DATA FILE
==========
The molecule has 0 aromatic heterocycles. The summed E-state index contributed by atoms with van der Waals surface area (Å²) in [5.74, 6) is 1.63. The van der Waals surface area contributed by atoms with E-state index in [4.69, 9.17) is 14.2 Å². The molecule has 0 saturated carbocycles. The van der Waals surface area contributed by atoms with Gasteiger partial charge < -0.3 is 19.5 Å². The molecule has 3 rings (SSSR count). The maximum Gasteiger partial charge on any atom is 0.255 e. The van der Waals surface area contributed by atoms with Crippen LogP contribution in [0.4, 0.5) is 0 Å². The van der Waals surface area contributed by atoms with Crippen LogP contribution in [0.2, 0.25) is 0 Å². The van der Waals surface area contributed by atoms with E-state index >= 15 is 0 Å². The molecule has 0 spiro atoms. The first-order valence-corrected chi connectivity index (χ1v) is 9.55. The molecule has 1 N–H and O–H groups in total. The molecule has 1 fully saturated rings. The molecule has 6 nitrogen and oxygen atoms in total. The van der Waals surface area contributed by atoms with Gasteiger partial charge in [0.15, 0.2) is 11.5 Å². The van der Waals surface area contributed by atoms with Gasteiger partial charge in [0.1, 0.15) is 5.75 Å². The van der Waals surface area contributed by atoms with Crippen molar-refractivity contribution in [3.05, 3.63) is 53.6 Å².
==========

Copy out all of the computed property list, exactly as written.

The molecule has 0 aromatic heterocycles. The summed E-state index contributed by atoms with van der Waals surface area (Å²) in [5.74, 6) is 1.63. The van der Waals surface area contributed by atoms with E-state index in [4.69, 9.17) is 14.2 Å². The molecule has 0 saturated carbocycles. The van der Waals surface area contributed by atoms with Gasteiger partial charge < -0.3 is 19.5 Å². The molecule has 3 rings (SSSR count). The maximum Gasteiger partial charge on any atom is 0.255 e. The van der Waals surface area contributed by atoms with Crippen LogP contribution in [0.4, 0.5) is 0 Å². The van der Waals surface area contributed by atoms with Crippen LogP contribution in [0.2, 0.25) is 0 Å². The van der Waals surface area contributed by atoms with E-state index >= 15 is 0 Å². The molecule has 0 spiro atoms. The first-order valence-corrected chi connectivity index (χ1v) is 9.55. The molecule has 1 N–H and O–H groups in total. The molecule has 1 fully saturated rings. The molecule has 6 nitrogen and oxygen atoms in total. The van der Waals surface area contributed by atoms with Gasteiger partial charge in [0.15, 0.2) is 11.5 Å². The van der Waals surface area contributed by atoms with Gasteiger partial charge in [0.1, 0.15) is 5.75 Å². The van der Waals surface area contributed by atoms with Crippen molar-refractivity contribution in [3.05, 3.63) is 53.6 Å².